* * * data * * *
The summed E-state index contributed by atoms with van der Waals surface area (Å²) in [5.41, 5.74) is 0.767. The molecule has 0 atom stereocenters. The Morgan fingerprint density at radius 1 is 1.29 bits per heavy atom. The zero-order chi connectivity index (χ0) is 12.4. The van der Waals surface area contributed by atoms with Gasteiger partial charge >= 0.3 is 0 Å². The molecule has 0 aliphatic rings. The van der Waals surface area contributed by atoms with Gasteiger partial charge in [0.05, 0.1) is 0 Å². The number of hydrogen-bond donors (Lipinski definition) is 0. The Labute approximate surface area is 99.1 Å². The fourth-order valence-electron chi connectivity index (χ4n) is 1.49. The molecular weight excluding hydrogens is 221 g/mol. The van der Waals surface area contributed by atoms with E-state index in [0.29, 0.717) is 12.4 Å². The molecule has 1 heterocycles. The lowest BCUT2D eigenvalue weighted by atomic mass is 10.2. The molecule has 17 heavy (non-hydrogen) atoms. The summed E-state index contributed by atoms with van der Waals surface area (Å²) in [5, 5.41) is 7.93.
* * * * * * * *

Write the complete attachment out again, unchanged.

The summed E-state index contributed by atoms with van der Waals surface area (Å²) in [5.41, 5.74) is 0.767. The molecule has 0 atom stereocenters. The Morgan fingerprint density at radius 1 is 1.29 bits per heavy atom. The zero-order chi connectivity index (χ0) is 12.4. The van der Waals surface area contributed by atoms with Gasteiger partial charge >= 0.3 is 0 Å². The molecule has 0 aliphatic rings. The van der Waals surface area contributed by atoms with Gasteiger partial charge in [0.05, 0.1) is 0 Å². The number of hydrogen-bond donors (Lipinski definition) is 0. The Labute approximate surface area is 99.1 Å². The fourth-order valence-electron chi connectivity index (χ4n) is 1.49. The molecular weight excluding hydrogens is 221 g/mol. The van der Waals surface area contributed by atoms with E-state index in [0.29, 0.717) is 12.4 Å². The molecule has 1 heterocycles. The lowest BCUT2D eigenvalue weighted by atomic mass is 10.2. The molecule has 17 heavy (non-hydrogen) atoms. The summed E-state index contributed by atoms with van der Waals surface area (Å²) in [5, 5.41) is 7.93.